Basic guide on making things that dominate in Julia

Here is my analysis on making your product in Julia that’s the best.

Julia’s promise has been two solve two cultures problem. However, while that is a broad guideline, that alone does NOT make a competitive product with Julia. Machine learning, with python and c/c++, still leads Julia by light years. Games, with engine written in low-level language and script in high-level language, are still pretty much in its infancy. We cannot rely on “solving two culture problems” to make something that dominates in Julia. We need something more specific.

What then? Answer: it might not exist yet. When you combine things from seemingly disparate ecosystems, the number of possible ideas increase exponentially with the number of things you combine. And unlike in other languages, you can actually combine things to make it work. This is actually where Julia shines the most, not simply in certain things, but as a combination of multiple things.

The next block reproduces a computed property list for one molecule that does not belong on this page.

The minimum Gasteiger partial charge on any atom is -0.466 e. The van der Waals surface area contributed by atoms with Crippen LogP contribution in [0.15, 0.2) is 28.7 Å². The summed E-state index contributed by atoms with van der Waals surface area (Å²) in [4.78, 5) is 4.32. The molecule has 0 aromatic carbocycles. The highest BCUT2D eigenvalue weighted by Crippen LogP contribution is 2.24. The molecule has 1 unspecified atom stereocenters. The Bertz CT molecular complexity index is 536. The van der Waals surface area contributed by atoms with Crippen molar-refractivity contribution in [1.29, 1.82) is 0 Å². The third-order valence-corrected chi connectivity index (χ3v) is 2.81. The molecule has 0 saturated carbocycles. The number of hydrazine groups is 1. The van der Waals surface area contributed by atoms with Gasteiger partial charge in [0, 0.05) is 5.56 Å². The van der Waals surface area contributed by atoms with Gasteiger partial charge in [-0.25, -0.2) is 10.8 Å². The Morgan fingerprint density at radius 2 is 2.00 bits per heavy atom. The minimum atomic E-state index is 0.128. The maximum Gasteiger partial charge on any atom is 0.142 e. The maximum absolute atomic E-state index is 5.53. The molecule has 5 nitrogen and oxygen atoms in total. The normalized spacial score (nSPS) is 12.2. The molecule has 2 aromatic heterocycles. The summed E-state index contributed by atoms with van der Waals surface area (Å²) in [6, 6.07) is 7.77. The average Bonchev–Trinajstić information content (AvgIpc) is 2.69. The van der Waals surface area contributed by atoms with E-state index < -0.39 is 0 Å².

But how would you find such a thing? Well, here’s a quote from Steve Jobs.

You can’t connect the dots looking forward; you can only connect them looking backwards. So you have to trust that the dots will somehow connect in your future.

Learn lots of packages. They will connect and combine to form something new.
Then, that intersection might form a very small niche. Dominate that niche (by being essentially the only one that seriously does that thing). Then, expand that niche,
Finally I have my answer!

Maybe @ChrisRackauckas would be able to give a concrete example with SciML as well as some other advices?

Do you find this analysis accurate?

Hi @Tarny_GG_Channie,
Your enthusiasm to help the Julia community is appreciated! But you do open a lot of similar topics with vague titles and broad questions. The moderation feels like this is not necessarily the best use of this forum’s time and energy.
If you have specific projects of interest, feel free to discuss them here, but I’m closing this one.